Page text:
Posts

A cowslip survey

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Regular readers know how much I love the cowslips at the entrance to our estate. They usually bloom around now and I'm delighted they've increased in numbers consistently over the years. Here you can see the original roadside bank from which they've spread into the meadow below, and now they've also leapt across the road to the opposite verge. An estate setting like this is more unusual as they're more of a wildflower meadow favourite. I think we're seeing the results of some seed spreading which took place over 20 years ago when the road builders established this mini-meadow and wetland to cope with runoff from the A350 nearby.  Last week I learned the sight I love is becoming increasingly rare owing to habitat loss and the remaining populations may not be as healthy as they could be. As a result, Plantlife is asking for anyone who knows of a local patch of cowslips to conduct a short survey . I've just discovered cowslip plants have two different types; o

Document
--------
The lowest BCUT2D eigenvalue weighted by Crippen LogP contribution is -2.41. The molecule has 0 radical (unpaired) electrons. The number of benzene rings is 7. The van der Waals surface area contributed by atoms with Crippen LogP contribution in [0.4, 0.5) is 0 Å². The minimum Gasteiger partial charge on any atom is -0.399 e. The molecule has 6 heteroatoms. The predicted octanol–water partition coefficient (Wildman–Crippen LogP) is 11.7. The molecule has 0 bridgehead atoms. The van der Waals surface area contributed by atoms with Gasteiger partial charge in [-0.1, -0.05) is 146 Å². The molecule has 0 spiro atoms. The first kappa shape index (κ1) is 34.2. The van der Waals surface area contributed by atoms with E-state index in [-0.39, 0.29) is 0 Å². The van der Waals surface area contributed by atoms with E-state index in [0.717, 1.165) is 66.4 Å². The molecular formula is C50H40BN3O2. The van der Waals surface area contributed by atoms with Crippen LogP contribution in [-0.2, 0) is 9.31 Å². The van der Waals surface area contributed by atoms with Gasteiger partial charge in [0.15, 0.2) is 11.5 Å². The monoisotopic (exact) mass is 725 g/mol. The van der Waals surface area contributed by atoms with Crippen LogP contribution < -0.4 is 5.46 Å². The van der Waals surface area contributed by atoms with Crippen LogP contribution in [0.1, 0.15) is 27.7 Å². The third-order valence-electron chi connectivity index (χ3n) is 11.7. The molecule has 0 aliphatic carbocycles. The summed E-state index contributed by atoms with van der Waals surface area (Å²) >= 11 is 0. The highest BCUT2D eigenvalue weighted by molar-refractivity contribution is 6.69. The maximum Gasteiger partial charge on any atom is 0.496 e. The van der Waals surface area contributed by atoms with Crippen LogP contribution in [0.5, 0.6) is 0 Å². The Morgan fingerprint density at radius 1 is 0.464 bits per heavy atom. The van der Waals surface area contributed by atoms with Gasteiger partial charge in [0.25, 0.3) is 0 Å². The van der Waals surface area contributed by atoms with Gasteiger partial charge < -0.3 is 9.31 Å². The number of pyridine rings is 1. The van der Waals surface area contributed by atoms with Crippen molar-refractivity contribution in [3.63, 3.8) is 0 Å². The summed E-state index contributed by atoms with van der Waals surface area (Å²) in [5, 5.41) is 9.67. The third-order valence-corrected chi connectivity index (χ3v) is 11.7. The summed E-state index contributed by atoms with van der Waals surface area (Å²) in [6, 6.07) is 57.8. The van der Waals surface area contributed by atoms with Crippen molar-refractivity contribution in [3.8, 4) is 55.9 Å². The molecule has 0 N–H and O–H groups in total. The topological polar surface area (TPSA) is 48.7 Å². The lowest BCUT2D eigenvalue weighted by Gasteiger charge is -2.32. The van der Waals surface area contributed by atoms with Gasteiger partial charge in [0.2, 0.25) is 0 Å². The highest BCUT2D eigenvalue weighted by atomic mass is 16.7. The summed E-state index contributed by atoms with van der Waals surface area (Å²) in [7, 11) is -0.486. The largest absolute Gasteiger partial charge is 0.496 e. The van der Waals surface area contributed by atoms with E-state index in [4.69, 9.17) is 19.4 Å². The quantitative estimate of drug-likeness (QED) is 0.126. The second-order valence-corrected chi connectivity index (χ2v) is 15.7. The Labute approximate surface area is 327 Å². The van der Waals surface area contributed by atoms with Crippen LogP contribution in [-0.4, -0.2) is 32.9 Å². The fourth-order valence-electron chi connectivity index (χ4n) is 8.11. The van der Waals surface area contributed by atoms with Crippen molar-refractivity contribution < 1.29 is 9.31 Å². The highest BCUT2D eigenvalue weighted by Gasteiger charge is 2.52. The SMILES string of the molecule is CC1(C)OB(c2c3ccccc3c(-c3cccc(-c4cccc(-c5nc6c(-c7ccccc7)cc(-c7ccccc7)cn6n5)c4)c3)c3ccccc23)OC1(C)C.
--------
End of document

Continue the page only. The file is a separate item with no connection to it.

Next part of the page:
Garden Blogger's Blooms Day: E is for...

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... Epimedium aka barrenwort, bishop's hat or fairy wings. Here's another example of Sleep Creep Leap .  I planted my Epimediums two years ago and this is their first flowering. It was worth the wait. Whilst the blooms are tiny, they're plentiful and add grace to my revamped border at the bottom of the garden, where they thrive in the partial shade there. I really should have got down on my tummy for a better photo, thank goodness they also look pretty from above! The one pictured is 'Amber Queen'. I bought a bargain collection of 9 plants with three examples of each cultivar in the pack. 'Pink Elf' is just coming into bloom and therefore it's not quite ready to take a bow on Blooms Day.   Epimedium x versicolor 'Sulphureum' has yet to make its flowering debut; its name tells of yellow blooms to come. The heart shaped leaves turn bronze with age and thus makes this a year-round plant of interest. They're plentiful too, so I don't need

Unusual front gardens #35 Scissors